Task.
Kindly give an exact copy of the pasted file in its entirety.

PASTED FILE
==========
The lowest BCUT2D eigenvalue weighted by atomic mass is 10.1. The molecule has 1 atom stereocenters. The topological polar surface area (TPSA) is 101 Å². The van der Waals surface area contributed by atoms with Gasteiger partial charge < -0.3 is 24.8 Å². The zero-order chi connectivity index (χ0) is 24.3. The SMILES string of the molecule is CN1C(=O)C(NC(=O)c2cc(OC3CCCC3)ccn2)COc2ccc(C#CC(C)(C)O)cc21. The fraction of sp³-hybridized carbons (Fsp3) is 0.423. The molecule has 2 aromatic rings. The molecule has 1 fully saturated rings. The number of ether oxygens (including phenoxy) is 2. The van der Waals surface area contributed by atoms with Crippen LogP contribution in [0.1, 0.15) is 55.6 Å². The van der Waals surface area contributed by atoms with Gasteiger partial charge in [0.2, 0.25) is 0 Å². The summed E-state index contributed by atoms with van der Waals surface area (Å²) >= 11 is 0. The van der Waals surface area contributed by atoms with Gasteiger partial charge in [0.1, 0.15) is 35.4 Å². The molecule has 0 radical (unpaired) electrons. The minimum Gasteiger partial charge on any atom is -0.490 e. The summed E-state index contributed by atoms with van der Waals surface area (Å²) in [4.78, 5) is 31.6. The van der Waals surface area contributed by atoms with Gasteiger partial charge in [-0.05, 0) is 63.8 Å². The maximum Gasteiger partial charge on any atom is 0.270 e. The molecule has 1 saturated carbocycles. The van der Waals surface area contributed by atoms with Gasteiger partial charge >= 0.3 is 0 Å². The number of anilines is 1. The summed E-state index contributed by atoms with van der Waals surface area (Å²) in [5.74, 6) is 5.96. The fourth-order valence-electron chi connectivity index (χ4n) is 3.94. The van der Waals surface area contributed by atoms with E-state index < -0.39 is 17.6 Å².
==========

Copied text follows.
The lowest BCUT2D eigenvalue weighted by atomic mass is 10.1. The molecule has 1 atom stereocenters. The topological polar surface area (TPSA) is 101 Å². The van der Waals surface area contributed by atoms with Gasteiger partial charge < -0.3 is 24.8 Å². The zero-order chi connectivity index (χ0) is 24.3. The SMILES string of the molecule is CN1C(=O)C(NC(=O)c2cc(OC3CCCC3)ccn2)COc2ccc(C#CC(C)(C)O)cc21. The fraction of sp³-hybridized carbons (Fsp3) is 0.423. The molecule has 2 aromatic rings. The molecule has 1 fully saturated rings. The number of ether oxygens (including phenoxy) is 2. The van der Waals surface area contributed by atoms with Crippen LogP contribution in [0.1, 0.15) is 55.6 Å². The van der Waals surface area contributed by atoms with Gasteiger partial charge in [0.2, 0.25) is 0 Å². The summed E-state index contributed by atoms with van der Waals surface area (Å²) >= 11 is 0. The van der Waals surface area contributed by atoms with Gasteiger partial charge in [0.1, 0.15) is 35.4 Å². The molecule has 0 radical (unpaired) electrons. The minimum Gasteiger partial charge on any atom is -0.490 e. The summed E-state index contributed by atoms with van der Waals surface area (Å²) in [4.78, 5) is 31.6. The van der Waals surface area contributed by atoms with Gasteiger partial charge in [-0.05, 0) is 63.8 Å². The maximum Gasteiger partial charge on any atom is 0.270 e. The molecule has 1 saturated carbocycles. The van der Waals surface area contributed by atoms with Gasteiger partial charge >= 0.3 is 0 Å². The number of anilines is 1. The summed E-state index contributed by atoms with van der Waals surface area (Å²) in [5.74, 6) is 5.96. The fourth-order valence-electron chi connectivity index (χ4n) is 3.94. The van der Waals surface area contributed by atoms with E-state index < -0.39 is 17.6 Å².